[To promote the accord, Mr. Obama in the last few days has published two op-ed articles and a letter to online business owners who use eBay. He has also invited national security figures from both parties, led by two former secretaries of state, James A. Baker III and Madeleine K. Albright, to join him at the White House on Friday to talk up the merits of expanding trade with
Pacific Rim nations.]
as a way to build middle-class jobs.
Doug Mills/The New York Times
WASHINGTON — As he prepares for a long trip to Asia, President Obamahas opened an intense campaign to promote his new trade agreement with 11 other Pacific Rim nations as a way to lower tariffs, open world markets and build middle-class jobs.
The agreement, known as the Trans-Pacific Partnership, is the economic cornerstone of Mr. Obama’s drive to refocus American foreign policy on
Asia. The president has made it the focus of attention this week in
advance of his departure on Saturday for the Group of
20 summit meeting inTurkey, followed
by stops in the Philippines and Malaysia.
To promote the accord, Mr. Obama in the last few days has published two op-ed articles and a letter to online business owners who use eBay. He has also invited national security figures from both parties, led by two former secretaries of state, James A. Baker III and Madeleine K. Albright, to join him at the White House on Friday to talk up the merits of expanding trade with
Pacific Rim nations.
“The Trans-Pacific Partnership will help generate higher wages, safer workplaces, fairer competition, and a cleaner environment — standards I will highlight as I travel from the G-20 to the
and Philippines ,” Mr. Obama said in an article published in The Financial Times. Malaysia
is going to continue to lead,”
he wrote in his letter
to eBay business owners, “we have to make it easier for
entrepreneurs like you to sell what you proudly make here in some of the
fastest-growing markets around the world.” America
The trade pact would set rules of the road for trade and investment between the United States and Australia, Brunei, Canada, Chile, Japan, Malaysia, Mexico, New Zealand, Peru, Singapore and Vietnam, countries that together represent about 40 percent of the world economy. The government of the
has indicated that it wants to
join as well. China is
not part of the pact. Philippines
The agreement has come under fire especially from liberal activists, labor unions and congressional Democrats who complain that it would not do enough to enforce high environmental and workplace standards overseas and would result in more manufacturing jobs’ being exported to low-wage countries. Among those opposing it are the leading Democratic presidential candidates, former Secretary of State Hillary Rodham Clinton and Senator Bernie Sanders of
Republican congressional leaders have been more supportive, pushing through fast-track authority last summer so that Mr. Obama can submit the final pact for an up-or-down vote rather than subject it to possible amendments.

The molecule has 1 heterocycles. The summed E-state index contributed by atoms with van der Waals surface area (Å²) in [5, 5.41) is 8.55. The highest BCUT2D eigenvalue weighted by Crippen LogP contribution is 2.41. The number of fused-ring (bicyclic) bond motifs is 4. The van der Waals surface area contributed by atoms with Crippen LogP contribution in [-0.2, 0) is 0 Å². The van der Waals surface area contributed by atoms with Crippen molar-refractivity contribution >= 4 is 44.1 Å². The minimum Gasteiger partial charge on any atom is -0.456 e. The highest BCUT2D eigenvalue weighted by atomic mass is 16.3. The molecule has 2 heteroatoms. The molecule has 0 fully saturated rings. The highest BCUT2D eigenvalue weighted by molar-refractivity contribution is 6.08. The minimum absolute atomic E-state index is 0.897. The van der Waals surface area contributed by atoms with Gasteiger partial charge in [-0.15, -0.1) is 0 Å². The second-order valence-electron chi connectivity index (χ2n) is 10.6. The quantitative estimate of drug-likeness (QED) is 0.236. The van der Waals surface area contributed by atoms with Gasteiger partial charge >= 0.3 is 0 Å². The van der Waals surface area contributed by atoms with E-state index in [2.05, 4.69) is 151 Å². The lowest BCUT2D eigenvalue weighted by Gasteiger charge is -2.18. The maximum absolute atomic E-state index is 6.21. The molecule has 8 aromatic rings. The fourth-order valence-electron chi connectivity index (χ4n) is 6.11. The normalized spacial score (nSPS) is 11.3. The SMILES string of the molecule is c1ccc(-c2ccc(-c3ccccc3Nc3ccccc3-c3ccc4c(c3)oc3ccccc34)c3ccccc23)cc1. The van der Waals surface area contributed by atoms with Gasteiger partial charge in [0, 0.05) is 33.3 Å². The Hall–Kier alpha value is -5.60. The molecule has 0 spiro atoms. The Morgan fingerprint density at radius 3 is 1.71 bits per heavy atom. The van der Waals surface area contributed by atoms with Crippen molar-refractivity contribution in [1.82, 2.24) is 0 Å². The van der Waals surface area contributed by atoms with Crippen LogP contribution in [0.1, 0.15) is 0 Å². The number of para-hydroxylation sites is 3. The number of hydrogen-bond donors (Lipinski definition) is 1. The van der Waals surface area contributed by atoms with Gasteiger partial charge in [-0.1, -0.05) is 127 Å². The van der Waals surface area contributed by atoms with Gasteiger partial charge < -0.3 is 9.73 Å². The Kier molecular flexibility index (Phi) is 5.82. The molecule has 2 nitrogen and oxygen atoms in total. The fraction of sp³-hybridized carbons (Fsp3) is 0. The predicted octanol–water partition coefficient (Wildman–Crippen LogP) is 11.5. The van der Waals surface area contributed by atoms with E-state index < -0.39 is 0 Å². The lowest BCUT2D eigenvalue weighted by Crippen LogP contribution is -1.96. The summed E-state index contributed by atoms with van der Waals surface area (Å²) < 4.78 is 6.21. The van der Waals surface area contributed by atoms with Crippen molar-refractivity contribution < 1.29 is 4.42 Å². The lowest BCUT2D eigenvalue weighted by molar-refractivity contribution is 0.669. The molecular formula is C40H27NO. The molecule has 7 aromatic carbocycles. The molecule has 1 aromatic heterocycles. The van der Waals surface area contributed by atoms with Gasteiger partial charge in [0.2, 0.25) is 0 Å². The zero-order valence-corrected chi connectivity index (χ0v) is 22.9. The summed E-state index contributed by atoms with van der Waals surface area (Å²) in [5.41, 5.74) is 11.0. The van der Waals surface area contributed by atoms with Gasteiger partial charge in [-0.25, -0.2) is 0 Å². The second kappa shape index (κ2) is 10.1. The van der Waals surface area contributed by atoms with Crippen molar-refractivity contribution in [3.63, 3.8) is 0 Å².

Still, since the text of the trade agreement was released last week, congressional Republican leaders like the new House speaker, Paul D. Ryan of Wisconsin, have withheld judgment, and some Republican presidential candidates, led by Donald J. Trump, have denounced it.
“The T.P.P. is a horrible deal,” Mr. Trump said at this week’s Republican debate. “It is a deal that is going to lead to nothing but trouble. It’s a deal that was designed for China to come in, as they always do, through the back door and totally take advantage of everyone.”
He added that he was “a free trader, 100 percent,” but that “we don’t have smart people making the deals.”
Senator Rand Paul of
, one of his opponents on the
debate stage, suggested that Mr. Trump did not fully understand the agreement,
noting that Kentucky was not part of it. “There is
an argument that China doesn’t like the deal because
in us doing the deal, we’ll be trading with their competitors,” he said. China
Mr. Obama hopes to show bipartisan support for the trade deal with an event at the White House on Friday. In addition to Mr. Baker, who was the top diplomat for the first President George Bush, and Ms. Albright, who had the same role for President Bill Clinton, Mr. Obama will host Brent Scowcroft, who was national security adviser to Mr. Bush and President Gerald R. Ford, and Adm. Mike Mullen, who was chairman of the Joint Chiefs of Staff under President George W. Bush and Mr. Obama.
The gathering is reminiscent of Mr. Clinton’s campaign to pass the North American Free Trade Agreement, when he recruited presidents of both parties, including Mr. Ford, the first President Bush and Jimmy Carter, to lobby on its behalf.
“T.P.P. is central to our vision of the region’s future and our place in it, ”Susan E. Rice, Mr. Obama’s national security adviser, told reporters on Thursday. “And one of the president’s top priorities is to secure passage of T.P.P. through Congress and to implement the agreement.”
It is rare for the president to write, or sign, so many columns in his own name on the same topic in just a matter of days. But in choosing The Financial Times, Bloomberg View and eBay, the White House was targeting business audiences in hopes of bolstering support for the pact to counter the muscle of organized labor.
“Not every American will support this deal, and neither will every member of Congress,” Mr. Obama said in his column for Bloomberg View. “But I believe that in the end, the American people will see that it is a win for our workers, our businesses and our middle class.
“And I expect,” he added, “that after the American people and Congress have an opportunity for months of careful review and consultation, Congress will approve it and I’ll have the chance to sign it into law.”